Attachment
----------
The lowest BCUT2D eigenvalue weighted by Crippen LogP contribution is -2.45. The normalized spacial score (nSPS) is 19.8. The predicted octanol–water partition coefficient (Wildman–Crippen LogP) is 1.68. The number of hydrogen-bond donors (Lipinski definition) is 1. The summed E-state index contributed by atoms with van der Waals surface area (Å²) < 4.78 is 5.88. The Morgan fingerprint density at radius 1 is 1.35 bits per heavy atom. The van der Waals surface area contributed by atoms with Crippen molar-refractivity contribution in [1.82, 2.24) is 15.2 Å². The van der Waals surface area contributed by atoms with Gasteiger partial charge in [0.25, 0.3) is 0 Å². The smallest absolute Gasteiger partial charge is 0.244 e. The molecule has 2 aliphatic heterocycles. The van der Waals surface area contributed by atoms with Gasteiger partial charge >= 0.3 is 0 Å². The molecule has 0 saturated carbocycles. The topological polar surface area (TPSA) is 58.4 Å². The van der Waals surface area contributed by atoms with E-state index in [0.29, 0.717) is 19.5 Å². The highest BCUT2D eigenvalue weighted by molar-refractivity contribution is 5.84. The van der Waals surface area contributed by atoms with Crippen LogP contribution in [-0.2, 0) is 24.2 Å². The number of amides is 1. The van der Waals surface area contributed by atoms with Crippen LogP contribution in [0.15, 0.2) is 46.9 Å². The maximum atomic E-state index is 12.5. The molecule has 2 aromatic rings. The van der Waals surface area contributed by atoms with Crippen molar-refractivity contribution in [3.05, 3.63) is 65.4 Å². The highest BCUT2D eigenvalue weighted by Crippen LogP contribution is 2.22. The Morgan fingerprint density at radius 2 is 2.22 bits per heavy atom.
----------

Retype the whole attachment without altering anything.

The lowest BCUT2D eigenvalue weighted by Crippen LogP contribution is -2.45. The normalized spacial score (nSPS) is 19.8. The predicted octanol–water partition coefficient (Wildman–Crippen LogP) is 1.68. The number of hydrogen-bond donors (Lipinski definition) is 1. The summed E-state index contributed by atoms with van der Waals surface area (Å²) < 4.78 is 5.88. The Morgan fingerprint density at radius 1 is 1.35 bits per heavy atom. The van der Waals surface area contributed by atoms with Crippen molar-refractivity contribution in [1.82, 2.24) is 15.2 Å². The van der Waals surface area contributed by atoms with Gasteiger partial charge in [0.25, 0.3) is 0 Å². The smallest absolute Gasteiger partial charge is 0.244 e. The molecule has 2 aliphatic heterocycles. The van der Waals surface area contributed by atoms with Gasteiger partial charge >= 0.3 is 0 Å². The molecule has 0 saturated carbocycles. The topological polar surface area (TPSA) is 58.4 Å². The van der Waals surface area contributed by atoms with E-state index in [0.29, 0.717) is 19.5 Å². The highest BCUT2D eigenvalue weighted by molar-refractivity contribution is 5.84. The van der Waals surface area contributed by atoms with Crippen LogP contribution in [-0.2, 0) is 24.2 Å². The number of amides is 1. The van der Waals surface area contributed by atoms with Crippen LogP contribution in [0.15, 0.2) is 46.9 Å². The maximum atomic E-state index is 12.5. The molecule has 2 aromatic rings. The van der Waals surface area contributed by atoms with Crippen molar-refractivity contribution in [3.05, 3.63) is 65.4 Å². The highest BCUT2D eigenvalue weighted by Crippen LogP contribution is 2.22. The Morgan fingerprint density at radius 2 is 2.22 bits per heavy atom.